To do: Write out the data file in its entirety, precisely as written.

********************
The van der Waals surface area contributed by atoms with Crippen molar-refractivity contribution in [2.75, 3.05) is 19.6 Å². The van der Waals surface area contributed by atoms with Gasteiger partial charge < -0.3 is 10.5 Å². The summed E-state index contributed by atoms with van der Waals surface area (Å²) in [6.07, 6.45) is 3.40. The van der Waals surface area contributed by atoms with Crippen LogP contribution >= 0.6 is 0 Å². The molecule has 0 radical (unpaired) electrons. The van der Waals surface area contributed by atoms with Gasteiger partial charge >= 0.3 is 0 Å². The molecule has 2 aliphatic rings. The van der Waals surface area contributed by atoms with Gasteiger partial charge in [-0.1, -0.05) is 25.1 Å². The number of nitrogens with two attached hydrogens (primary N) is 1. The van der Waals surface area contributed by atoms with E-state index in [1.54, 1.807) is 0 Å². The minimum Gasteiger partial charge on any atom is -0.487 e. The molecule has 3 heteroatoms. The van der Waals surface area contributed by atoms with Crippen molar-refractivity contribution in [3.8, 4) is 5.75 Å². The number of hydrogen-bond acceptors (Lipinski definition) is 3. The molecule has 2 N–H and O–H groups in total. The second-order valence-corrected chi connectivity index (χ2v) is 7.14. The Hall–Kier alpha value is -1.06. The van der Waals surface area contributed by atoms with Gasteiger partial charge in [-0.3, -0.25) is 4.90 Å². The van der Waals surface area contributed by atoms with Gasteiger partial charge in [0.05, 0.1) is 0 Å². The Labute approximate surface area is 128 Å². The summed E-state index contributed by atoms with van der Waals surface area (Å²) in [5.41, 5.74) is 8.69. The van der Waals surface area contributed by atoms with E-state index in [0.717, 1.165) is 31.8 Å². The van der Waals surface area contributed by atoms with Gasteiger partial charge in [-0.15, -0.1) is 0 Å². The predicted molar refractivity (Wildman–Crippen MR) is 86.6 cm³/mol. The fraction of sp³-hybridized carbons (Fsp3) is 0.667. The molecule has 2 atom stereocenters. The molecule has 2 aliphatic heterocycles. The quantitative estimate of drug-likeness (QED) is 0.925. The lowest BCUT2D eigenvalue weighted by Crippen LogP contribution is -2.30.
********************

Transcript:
The van der Waals surface area contributed by atoms with Crippen molar-refractivity contribution in [2.75, 3.05) is 19.6 Å². The van der Waals surface area contributed by atoms with Gasteiger partial charge < -0.3 is 10.5 Å². The summed E-state index contributed by atoms with van der Waals surface area (Å²) in [6.07, 6.45) is 3.40. The van der Waals surface area contributed by atoms with Crippen LogP contribution >= 0.6 is 0 Å². The molecule has 0 radical (unpaired) electrons. The van der Waals surface area contributed by atoms with Gasteiger partial charge >= 0.3 is 0 Å². The molecule has 2 aliphatic rings. The van der Waals surface area contributed by atoms with Gasteiger partial charge in [-0.1, -0.05) is 25.1 Å². The number of nitrogens with two attached hydrogens (primary N) is 1. The van der Waals surface area contributed by atoms with E-state index in [1.54, 1.807) is 0 Å². The minimum Gasteiger partial charge on any atom is -0.487 e. The molecule has 3 heteroatoms. The van der Waals surface area contributed by atoms with Crippen molar-refractivity contribution in [3.8, 4) is 5.75 Å². The number of hydrogen-bond acceptors (Lipinski definition) is 3. The molecule has 2 N–H and O–H groups in total. The second-order valence-corrected chi connectivity index (χ2v) is 7.14. The Hall–Kier alpha value is -1.06. The van der Waals surface area contributed by atoms with Gasteiger partial charge in [-0.3, -0.25) is 4.90 Å². The van der Waals surface area contributed by atoms with Gasteiger partial charge in [0.05, 0.1) is 0 Å². The Labute approximate surface area is 128 Å². The summed E-state index contributed by atoms with van der Waals surface area (Å²) in [5.41, 5.74) is 8.69. The van der Waals surface area contributed by atoms with E-state index in [0.717, 1.165) is 31.8 Å². The van der Waals surface area contributed by atoms with Gasteiger partial charge in [-0.15, -0.1) is 0 Å². The predicted molar refractivity (Wildman–Crippen MR) is 86.6 cm³/mol. The fraction of sp³-hybridized carbons (Fsp3) is 0.667. The molecule has 2 atom stereocenters. The molecule has 2 aliphatic heterocycles. The quantitative estimate of drug-likeness (QED) is 0.925. The lowest BCUT2D eigenvalue weighted by Crippen LogP contribution is -2.30.